Born Panayotis Vassilakis, Takis (1925 - 2019) was a Greek sculptor, born in Athens who is best known for exploring a wide variety of effects involving magnetism, compasses, electromagnets, flashing lights, etc.
A self-taught painter, in 1946 he began to make sculpture. Primarely interested in clay as a medium, he experimented with different supports as wood and, from 1954 onwards, with iron. His standing figures related to archaic Greek and Cycladic sculpture, the later ones from 1953 more abstract in treatment.
Takis lived mainly in Paris from 1954 and his first one-man exhibition of figures in plaster and iron was held a year after settling in France, at the Hanover Gallery, London, 1955. From 1955-8 he made swaying reed-like metal 'Signals', and then began a series of 'Telemagnetic' sculptures in which metallic components such as spanners, needles and cones were kept in suspension in the air by a magnet, this lead to the launching of A Man in Space with magnetic force at the Galerie Iris Clert, Paris.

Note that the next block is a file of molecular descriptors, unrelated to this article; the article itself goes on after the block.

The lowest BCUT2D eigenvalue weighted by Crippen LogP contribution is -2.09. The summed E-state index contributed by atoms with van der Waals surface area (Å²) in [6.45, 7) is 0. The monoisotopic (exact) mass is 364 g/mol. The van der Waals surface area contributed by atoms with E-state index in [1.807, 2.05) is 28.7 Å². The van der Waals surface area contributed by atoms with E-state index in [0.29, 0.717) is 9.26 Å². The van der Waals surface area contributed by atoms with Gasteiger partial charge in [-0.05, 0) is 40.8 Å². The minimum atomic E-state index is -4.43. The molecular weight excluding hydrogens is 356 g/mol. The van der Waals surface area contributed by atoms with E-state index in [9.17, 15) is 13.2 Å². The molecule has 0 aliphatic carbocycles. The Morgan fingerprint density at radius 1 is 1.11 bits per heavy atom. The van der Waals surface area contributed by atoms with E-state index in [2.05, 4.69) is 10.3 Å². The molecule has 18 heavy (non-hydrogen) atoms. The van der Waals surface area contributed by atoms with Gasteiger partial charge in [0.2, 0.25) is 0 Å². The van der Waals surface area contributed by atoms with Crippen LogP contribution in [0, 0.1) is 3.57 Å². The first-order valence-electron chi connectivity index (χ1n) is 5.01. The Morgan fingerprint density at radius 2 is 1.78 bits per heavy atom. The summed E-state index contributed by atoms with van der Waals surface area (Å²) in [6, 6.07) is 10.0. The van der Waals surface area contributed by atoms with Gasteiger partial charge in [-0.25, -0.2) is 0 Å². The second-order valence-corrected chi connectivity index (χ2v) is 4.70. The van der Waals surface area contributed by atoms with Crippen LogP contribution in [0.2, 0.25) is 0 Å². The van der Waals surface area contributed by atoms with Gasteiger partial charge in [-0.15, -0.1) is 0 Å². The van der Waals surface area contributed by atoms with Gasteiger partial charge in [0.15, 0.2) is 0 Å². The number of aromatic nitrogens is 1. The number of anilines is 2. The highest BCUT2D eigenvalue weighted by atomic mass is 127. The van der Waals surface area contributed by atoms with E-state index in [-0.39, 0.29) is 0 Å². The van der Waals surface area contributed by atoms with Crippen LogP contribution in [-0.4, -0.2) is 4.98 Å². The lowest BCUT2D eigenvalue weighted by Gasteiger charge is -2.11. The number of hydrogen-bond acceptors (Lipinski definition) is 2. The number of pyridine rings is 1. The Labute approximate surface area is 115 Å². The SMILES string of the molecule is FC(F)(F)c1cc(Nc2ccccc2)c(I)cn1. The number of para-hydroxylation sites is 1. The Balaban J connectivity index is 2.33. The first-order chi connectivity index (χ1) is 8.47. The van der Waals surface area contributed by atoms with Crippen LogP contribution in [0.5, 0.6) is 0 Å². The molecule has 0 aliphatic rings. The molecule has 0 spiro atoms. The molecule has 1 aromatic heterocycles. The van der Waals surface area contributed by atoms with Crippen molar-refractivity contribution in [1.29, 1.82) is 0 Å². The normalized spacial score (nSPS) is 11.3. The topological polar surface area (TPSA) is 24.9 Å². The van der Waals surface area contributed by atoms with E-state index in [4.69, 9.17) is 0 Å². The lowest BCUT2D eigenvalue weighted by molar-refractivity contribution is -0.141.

His autobiography was published in 1961 under the title Estafilades and his first 'Magnetic Ballets' and his 'musical' Telemagnetic sculptures date from1965.
He received a fellowship to work at the Center for Advanced Visual Studies at the Massachusetts Institute of Technology 1968-9.
Portrait Image - Takis, shown next to one of his works in 1962 | © Tony Evans/Getty Images